Do U.S. anti-prostitution laws encourage exploitation and
violence against women?
Author Alison Bass

Author Alison Bass

Would it surprise you to know that laws criminalizing prostitution are not only largely ineffective in curbing the sex trade, but are creating an atmosphere that encourages the exploitation of sex workers and violence against all women?

In her new book (Oct. 2015), Getting Screwed, Sex Workers and the Law, Professor and Journalist Alison Bass provides a riveting assessment of how U.S. anti-prostitution laws harm the public health and safety of sex workers and other citizens—and affect larger societal attitudes toward women. The book weaves the true stories of sex workers from all walks of life together with extensive research to make a compelling argument for decriminalizing adult prostitution. Bass’ book will interest feminists, sociologists, lawyers, health-care professionals, and policy makers, as well as those with an interest in American history and our society’s evolving attitudes toward sexuality and marriage.

Alison Bass is an award-winning journalist and an Assistant Professor of Journalism at West Virginia University. She is also the author of Side Effects: A Prosecutor, a Whistleblower, and A Bestselling Antidepressant on Trial, the true story of two women who exposed the deception behind the making of a blockbuster drug.  Bass was a long-time medical writer for The Boston Globe, and her articles and essays have also appeared in The Huffington Post, Buzzfeed, The Village Voice, Psychology Today and other newspapers and magazines around the country. Learn more about…

Getting Screwed

Latest Updates

Rentboy Raid Latest Salvo in Government’s Counterproductive War on Sex

This week, federal and state law enforcement officials shut down the well-known website, Rentboy.com, which provided a venue for thousands of gay escorts to post ads and screen potential clients. In a raid on the site’s headquarters in New York City, the officers arrested seven of the site’s employees, including its CEO, and charged them with selling sex and laundering money. The Rentboy raid is just the latest salvo in what civil rights attorneys and sex worker rights advocates say is an “ongoing war against sex” by the government. Earlier this year, the sheriff of Cook County, Illinois, pressured Mastercard and Visa into refusing to process transactions for Backpage, an online website that posts ads for sex workers. And last year, federal authorities shut down myredbook.com, an online site that allowed sex workers in California and other states to post ads and share tips about doing sex work safely. The operator of myredbook recently plead guilty to facilitating interstate prostitution and was sentenced to 19 months in prison. Civil rights attorneys say this is all part of a broader effort by state and federal government to crack down on companies that provide financial and advertising services for sex workers and others in the adult industry. At a time when much of the developed world has decriminalized sex work – with Amnesty International recently calling for decriminalization as the answer to much of the violence and abuse that surrounds commercial sex – the United States appears to be lurching in the opposite direction toward harsher criminal and civil penalties for sex workers and those who make their lives easier. The... read more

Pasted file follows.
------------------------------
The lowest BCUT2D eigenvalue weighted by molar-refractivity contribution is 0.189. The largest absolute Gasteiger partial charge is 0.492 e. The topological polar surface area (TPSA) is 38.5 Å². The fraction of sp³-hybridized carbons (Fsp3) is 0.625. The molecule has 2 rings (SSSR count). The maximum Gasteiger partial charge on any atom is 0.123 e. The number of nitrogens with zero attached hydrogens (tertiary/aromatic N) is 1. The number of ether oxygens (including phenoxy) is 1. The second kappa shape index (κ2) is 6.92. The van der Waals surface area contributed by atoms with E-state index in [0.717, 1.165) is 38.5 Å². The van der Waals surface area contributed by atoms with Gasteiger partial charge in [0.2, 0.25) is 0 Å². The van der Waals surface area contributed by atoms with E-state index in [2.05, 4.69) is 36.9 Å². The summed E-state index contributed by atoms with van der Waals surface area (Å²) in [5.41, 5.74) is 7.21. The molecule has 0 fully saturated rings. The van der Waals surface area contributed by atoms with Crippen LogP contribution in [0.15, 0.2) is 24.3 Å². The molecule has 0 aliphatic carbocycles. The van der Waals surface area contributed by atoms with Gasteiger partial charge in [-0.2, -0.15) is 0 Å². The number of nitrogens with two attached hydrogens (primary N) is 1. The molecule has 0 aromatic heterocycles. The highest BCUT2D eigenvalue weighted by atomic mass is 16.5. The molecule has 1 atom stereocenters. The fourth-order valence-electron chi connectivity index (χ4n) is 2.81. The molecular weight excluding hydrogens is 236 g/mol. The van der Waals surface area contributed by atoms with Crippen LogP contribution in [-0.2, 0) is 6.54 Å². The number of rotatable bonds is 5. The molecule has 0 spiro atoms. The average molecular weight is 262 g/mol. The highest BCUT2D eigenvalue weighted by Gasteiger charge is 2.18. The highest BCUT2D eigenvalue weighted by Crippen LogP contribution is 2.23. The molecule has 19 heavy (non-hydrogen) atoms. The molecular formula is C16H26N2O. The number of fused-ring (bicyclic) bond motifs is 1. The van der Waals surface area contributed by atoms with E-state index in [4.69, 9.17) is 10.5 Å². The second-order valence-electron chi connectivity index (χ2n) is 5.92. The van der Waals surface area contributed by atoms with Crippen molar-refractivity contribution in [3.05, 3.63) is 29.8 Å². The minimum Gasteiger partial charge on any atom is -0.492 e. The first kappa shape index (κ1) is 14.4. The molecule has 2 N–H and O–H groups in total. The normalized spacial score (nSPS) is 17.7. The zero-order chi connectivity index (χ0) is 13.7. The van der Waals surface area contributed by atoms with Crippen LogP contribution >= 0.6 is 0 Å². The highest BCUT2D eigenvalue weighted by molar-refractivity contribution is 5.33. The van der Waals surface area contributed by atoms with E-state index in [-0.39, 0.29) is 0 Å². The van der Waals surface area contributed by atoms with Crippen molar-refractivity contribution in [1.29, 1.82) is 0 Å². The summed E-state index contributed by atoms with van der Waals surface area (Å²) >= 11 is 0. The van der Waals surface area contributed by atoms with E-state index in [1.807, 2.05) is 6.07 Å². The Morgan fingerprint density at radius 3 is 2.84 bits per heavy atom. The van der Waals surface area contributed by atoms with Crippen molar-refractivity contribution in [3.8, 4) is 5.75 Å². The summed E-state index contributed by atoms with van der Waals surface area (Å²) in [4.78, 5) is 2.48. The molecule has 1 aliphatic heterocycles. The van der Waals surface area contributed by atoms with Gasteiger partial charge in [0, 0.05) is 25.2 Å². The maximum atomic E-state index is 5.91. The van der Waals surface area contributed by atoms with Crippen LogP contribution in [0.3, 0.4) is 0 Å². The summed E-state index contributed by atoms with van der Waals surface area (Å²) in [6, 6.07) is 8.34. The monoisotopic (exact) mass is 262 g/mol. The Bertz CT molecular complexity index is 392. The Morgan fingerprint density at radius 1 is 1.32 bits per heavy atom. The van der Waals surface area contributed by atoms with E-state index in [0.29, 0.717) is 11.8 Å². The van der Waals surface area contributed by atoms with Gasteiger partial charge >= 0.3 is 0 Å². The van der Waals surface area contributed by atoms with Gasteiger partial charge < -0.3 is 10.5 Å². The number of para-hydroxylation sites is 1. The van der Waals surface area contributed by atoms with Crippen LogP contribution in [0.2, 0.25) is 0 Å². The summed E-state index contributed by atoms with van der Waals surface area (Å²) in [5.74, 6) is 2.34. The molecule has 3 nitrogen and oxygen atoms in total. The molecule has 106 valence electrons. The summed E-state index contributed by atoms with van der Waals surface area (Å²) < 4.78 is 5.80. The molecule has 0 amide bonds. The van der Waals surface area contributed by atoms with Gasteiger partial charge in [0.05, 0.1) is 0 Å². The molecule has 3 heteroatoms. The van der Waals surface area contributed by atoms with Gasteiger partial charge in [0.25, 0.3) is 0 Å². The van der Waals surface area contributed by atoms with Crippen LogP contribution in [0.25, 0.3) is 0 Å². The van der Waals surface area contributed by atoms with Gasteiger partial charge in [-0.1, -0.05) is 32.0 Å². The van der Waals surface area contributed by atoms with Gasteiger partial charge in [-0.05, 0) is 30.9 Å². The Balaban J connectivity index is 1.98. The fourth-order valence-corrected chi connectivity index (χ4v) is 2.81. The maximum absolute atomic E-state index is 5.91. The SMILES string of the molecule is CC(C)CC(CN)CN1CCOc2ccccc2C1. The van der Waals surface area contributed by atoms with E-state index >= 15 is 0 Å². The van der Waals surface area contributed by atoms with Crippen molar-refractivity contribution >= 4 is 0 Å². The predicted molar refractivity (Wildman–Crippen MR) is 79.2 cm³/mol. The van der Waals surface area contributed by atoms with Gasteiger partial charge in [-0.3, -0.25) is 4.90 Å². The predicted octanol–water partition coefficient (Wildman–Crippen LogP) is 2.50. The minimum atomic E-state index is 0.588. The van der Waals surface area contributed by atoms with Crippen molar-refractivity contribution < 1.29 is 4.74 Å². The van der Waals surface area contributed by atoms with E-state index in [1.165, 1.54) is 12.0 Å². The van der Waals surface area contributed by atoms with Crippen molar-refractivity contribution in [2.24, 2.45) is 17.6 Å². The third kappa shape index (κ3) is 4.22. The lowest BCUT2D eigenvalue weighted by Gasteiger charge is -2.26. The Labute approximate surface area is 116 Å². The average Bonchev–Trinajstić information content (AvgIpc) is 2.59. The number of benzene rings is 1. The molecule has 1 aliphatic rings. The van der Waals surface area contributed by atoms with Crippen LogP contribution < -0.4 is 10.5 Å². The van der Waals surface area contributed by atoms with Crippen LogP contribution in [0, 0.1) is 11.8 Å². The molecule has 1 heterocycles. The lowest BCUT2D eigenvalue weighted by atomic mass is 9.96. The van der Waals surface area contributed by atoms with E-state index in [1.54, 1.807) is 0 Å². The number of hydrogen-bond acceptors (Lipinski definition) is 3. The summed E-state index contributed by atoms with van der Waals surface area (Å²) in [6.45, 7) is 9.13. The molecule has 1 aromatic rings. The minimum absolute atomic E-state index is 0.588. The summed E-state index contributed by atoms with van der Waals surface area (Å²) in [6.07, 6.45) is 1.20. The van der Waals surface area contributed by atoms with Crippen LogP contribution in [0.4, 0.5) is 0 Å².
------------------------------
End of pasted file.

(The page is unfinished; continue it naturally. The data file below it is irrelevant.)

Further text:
Amnesty International is on the right side of history (and the New York Times needs to get its facts straight)

Now that Amnesty International seems to be getting behind the movement to decriminalize sex work, the issue is finally getting some attention in the mainstream press. But as usual the media, or at least this article in the New York Times, has got some of its facts wrong. First of all, laws that criminalize buyers, such as the much-vaunted “Nordic model” first adopted in Sweden and now enacted in Canada and northern Ireland, are not “sheltering” sex workers. As I’ve blogged about before, research shows that such laws actually make life more dangerous for sex workers in those countries because it makes it harder for them to negotiate safe sex (i.e. sex with condoms). The Times article trumpets the fact that street prostitution has declined as a result of the Swedish law, but the truth is that overall, sex work has not declined appreciably in Sweden or other Scandinavian countries since the law passed in 2000. Nor has trafficking, according to the Swedish government’s own reports. As I discovered in writing Getting Screwed, Sex Workers and the Law (Oct. 2015), all the law has done is made sex work more hazardous for the women and men who sell sex and made sex workers more likely to be discriminated against in court and child custody battles. This is precisely why Amnesty International is considering a petition that calls for decriminalizing sex work. Unlike many in the mainstream media, they have done their homework and discovered that in countries that have decriminalized prostitution and regulate it to some degree, sex workers not only have much safer working conditions but are much... read more